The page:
Records draw blank, but customer should have known sooner

Retaining personal information,
Sam lived in New Zealand for a few years in the late 1990s. He had a savings account and a 90-day term deposit of $60,000. His instructions were to reinvest the money at the end of each term at the prevailing interest rate. He left his money with the bank when he left New Zealand.
December 2012

In 2003, Sam’s term deposit was broken and the funds sent overseas by telegraphic transfer. A week later, Sam deposited $100,000 into a 120-day term deposit via an inward telegraphic transfer. This continued to roll over through till 2012 at the bank’s prevailing interest rate.

The bank contacted Sam before each expiry date, told him what the new interest rate was, and asked him to contact it if he wished to change anything. As a further step, each time the term deposit rolled over, the bank sent Sam a confirmation letter.

In 2012, Sam asked the bank for information about the breaking of the term deposit in 2003, and the transfer of the funds overseas. He said he did not do this, and did not receive the funds.

The bank investigated and replied that it no longer held 2003 transaction information, apart from information in bank statements and letters. These revealed the term deposit had been broken, and funds transferred to his savings account with the bank, before being sent overseas by telegraphic transfer. It did not have information about where the funds went.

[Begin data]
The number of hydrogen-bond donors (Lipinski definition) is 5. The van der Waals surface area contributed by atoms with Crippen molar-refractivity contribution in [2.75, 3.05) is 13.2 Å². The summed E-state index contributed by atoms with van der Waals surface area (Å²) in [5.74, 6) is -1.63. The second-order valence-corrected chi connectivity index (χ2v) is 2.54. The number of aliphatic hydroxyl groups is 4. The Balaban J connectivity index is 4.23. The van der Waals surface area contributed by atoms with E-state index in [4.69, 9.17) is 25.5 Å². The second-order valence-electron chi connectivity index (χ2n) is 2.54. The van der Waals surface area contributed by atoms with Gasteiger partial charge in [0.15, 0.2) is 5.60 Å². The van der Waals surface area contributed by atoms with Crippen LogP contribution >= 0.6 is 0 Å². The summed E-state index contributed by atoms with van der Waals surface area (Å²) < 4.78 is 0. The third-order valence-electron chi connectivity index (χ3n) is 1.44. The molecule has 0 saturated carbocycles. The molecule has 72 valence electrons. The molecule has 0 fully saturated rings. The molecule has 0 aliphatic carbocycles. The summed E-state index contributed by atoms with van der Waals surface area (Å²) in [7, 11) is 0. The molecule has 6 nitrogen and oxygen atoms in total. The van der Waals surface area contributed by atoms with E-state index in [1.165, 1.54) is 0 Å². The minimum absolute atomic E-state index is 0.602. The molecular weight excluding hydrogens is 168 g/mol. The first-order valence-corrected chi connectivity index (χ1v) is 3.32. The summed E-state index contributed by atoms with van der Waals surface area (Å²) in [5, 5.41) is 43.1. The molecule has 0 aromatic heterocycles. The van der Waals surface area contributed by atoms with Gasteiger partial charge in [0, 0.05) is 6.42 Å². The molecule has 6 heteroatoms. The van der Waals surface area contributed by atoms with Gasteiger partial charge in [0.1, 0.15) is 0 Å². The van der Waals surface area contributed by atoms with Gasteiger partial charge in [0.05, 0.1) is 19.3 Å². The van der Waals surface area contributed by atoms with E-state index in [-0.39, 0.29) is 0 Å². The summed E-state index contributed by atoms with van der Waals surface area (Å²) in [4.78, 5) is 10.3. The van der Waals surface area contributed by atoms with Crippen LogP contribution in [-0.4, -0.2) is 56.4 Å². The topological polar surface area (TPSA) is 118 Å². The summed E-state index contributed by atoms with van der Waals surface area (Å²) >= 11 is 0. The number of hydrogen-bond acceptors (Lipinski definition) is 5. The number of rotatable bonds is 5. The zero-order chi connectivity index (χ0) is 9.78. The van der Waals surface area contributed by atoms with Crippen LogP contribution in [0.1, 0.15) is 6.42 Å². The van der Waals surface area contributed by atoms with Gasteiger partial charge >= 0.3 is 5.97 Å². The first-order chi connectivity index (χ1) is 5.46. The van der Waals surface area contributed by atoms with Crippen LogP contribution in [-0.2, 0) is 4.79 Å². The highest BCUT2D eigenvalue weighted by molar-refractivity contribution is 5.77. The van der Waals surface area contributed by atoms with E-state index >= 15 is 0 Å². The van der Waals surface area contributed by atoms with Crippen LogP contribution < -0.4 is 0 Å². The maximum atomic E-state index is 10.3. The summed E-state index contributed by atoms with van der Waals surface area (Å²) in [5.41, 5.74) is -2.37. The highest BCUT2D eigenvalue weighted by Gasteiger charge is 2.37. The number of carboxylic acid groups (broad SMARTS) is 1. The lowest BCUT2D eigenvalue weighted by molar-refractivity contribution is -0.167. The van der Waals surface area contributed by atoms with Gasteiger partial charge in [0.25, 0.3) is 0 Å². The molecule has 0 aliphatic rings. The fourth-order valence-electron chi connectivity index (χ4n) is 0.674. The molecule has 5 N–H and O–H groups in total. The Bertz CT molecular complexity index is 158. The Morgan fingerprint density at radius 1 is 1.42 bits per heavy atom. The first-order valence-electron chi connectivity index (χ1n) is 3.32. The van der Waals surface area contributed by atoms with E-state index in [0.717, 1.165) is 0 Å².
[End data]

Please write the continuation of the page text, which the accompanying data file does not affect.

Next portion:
Our investigation

Sam was not satisfied with the bank’s explanation, and asked us to investigate.

We advised Sam that we did not have the power to investigate a complaint more than six years before the customer first became aware of, or should reasonably have become aware of, the event. We thought Sam should reasonably have been aware of the 2003 term deposit break and funds transfer in that year because he received a bank statement in 2003 recording the term deposit funds going into the savings account from the broken term deposit and the subsequent telegraphic transfer. The statements and letters were sent to the correct address, and Sam still held these documents. Despite this, Sam had not raised a concern for nine years.

Furthermore, we were satisfied the bank had carried out suitable checks to see what information it still held. Banks are required to hold transactional information for seven years, but not beyond this.


We declined to take the matter further.

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